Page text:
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H&M wants out of Asia to Southern African clothing production

Sub-Saharan Africa is on the rise

H&M opens clothing production in Ethiopia and aims to open more in Sub-Saharan Africa

Photo©ReutersPHOTO©REUTERS

Hennes & Mauritz said on Wednesday it saw good opportunities for producing clothing in sub-Saharan Africa, a move which would reduce its reliance on countries like Bangladesh where election unrest has disrupted the garment sector.

Recently UK clothing retailers have come under strict scrutiny following undercover revelations that they were ill treating workers.

 

H&M has already started producing clothes on a small scale on the continent and Africa would complement the company’s production in Bangladesh, China and Cambodia, Hennes & Mauritz CEO Karl-Johan Persson told Swedish business daily Dagens Industri.

Africa is a continent where many countries are growing very fast, where there is a growing middle class

“I think that there is great potential in sub-Saharan Africa when it comes to production,” Persson told the paper. “We have started producing on a small scale in Ethiopia and we will see how it goes. It seems very interesting.”

H&M sources most of its garments from factories in Asia, particularly Bangladesh, where a factory collapse last year that killed more than 1,100 people put pressure on big brands to improve working conditions for those making clothes for the West.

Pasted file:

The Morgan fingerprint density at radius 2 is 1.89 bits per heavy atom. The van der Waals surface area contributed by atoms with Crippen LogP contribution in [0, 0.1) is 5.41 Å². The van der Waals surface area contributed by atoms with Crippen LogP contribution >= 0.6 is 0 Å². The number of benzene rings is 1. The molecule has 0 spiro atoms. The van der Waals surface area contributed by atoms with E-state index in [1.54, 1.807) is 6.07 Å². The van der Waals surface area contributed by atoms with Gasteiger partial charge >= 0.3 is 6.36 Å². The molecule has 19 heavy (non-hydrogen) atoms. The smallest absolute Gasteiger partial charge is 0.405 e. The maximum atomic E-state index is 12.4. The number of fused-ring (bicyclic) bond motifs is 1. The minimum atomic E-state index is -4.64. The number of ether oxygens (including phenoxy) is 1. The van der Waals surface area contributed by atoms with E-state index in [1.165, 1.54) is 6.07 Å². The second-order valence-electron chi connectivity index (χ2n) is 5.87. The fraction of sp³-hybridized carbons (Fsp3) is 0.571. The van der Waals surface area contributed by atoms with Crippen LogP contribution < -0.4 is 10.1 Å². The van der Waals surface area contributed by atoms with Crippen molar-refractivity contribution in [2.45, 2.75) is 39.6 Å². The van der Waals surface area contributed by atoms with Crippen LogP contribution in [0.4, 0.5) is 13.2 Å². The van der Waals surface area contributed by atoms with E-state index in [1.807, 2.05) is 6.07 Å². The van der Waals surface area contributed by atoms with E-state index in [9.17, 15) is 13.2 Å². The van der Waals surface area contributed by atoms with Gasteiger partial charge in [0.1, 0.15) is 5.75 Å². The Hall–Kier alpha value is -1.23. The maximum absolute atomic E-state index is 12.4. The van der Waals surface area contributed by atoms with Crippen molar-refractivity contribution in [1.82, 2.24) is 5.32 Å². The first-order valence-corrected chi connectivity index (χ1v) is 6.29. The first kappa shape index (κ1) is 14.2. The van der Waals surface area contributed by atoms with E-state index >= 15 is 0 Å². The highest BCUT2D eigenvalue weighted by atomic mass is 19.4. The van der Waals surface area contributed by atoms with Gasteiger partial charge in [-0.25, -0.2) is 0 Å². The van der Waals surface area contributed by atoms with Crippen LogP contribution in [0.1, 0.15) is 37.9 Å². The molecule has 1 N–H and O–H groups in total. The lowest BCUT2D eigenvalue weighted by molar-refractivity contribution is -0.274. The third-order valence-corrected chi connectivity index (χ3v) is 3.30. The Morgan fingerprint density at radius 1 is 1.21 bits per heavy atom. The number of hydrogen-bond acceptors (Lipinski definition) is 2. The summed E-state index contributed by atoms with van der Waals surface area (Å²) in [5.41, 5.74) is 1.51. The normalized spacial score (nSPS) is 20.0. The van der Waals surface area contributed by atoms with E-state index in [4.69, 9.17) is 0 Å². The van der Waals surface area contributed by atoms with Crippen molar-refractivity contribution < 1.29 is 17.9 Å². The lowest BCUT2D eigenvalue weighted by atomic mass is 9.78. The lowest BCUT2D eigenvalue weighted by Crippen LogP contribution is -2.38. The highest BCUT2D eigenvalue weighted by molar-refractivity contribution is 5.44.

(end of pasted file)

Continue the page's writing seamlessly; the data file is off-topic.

Definition of Sub-Saharan Africa, according to...

Definition of Sub-Saharan Africa, according to the United Nations institutions.H&M appreciates rapid growth of middle class in Africa.

Election-related violence has also disrupted Bangladesh’s garment industry, the world’s second biggest after China, while a shutdown by striking garment workers in Cambodia, another big supplier, has further squeezed global fashion firms.

Arch rival Inditex relies less on developing nations to produce its clothes than H&M.

According to Dagens Industri, H&M plans to undertake a survey of production opportunities in Africa this spring, for instance in South Africa where it plans to open its first store in 2015.

“There won’t be dramatic changes in the distribution of production in the short term, but there may be bigger changes in the long term. It depends on how prices, quality and lead time develop,” Persson said.

He also saw sales opportunities for the firm in African markets in addition to Morocco and Egypt, where it already has stores.

“Africa is a continent where many countries are growing very fast, where there is a growing middle class and in time a huge potential for sales,” he said.

Separately on Wednesday, H&M reported brisk sales for December, the first month of its fiscal first quarter.

Total sales were up 10 percent in the month, giving the H&M share price a 2 percent lift and making it the biggest gainer on the day on Stockholm’s blue-chip index.

The company said it would no longer report comparable sales for stores open at least a year, saying total sales were more relevant.

-theafricareport

 

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